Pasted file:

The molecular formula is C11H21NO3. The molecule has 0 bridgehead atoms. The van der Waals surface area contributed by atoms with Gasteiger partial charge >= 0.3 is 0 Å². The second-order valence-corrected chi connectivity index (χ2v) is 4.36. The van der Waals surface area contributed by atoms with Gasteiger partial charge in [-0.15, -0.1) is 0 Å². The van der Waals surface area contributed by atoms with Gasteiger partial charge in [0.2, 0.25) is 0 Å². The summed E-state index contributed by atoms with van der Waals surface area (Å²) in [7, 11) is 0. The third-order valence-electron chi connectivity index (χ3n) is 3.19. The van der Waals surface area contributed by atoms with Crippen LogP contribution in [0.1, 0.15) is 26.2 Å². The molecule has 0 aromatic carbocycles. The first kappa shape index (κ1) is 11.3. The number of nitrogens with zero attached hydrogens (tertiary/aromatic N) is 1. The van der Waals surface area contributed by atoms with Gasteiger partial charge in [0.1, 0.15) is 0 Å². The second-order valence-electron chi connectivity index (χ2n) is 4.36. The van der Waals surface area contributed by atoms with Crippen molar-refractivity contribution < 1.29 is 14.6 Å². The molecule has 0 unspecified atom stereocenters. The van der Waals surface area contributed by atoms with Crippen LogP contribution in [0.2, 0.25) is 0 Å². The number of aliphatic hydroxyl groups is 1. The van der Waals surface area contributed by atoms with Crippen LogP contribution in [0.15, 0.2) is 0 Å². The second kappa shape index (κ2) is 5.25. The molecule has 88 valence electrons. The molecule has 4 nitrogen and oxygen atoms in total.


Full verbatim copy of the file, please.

The molecular formula is C11H21NO3. The molecule has 0 bridgehead atoms. The van der Waals surface area contributed by atoms with Gasteiger partial charge >= 0.3 is 0 Å². The second-order valence-corrected chi connectivity index (χ2v) is 4.36. The van der Waals surface area contributed by atoms with Gasteiger partial charge in [-0.15, -0.1) is 0 Å². The van der Waals surface area contributed by atoms with Gasteiger partial charge in [0.2, 0.25) is 0 Å². The summed E-state index contributed by atoms with van der Waals surface area (Å²) in [7, 11) is 0. The third-order valence-electron chi connectivity index (χ3n) is 3.19. The van der Waals surface area contributed by atoms with Crippen LogP contribution in [0.1, 0.15) is 26.2 Å². The molecule has 0 aromatic carbocycles. The first kappa shape index (κ1) is 11.3. The number of nitrogens with zero attached hydrogens (tertiary/aromatic N) is 1. The van der Waals surface area contributed by atoms with Gasteiger partial charge in [0.1, 0.15) is 0 Å². The second-order valence-electron chi connectivity index (χ2n) is 4.36. The van der Waals surface area contributed by atoms with Crippen molar-refractivity contribution < 1.29 is 14.6 Å². The molecule has 0 unspecified atom stereocenters. The van der Waals surface area contributed by atoms with Crippen LogP contribution in [0.2, 0.25) is 0 Å². The number of aliphatic hydroxyl groups is 1. The van der Waals surface area contributed by atoms with Crippen LogP contribution in [0.15, 0.2) is 0 Å². The second kappa shape index (κ2) is 5.25. The molecule has 88 valence electrons. The molecule has 4 nitrogen and oxygen atoms in total.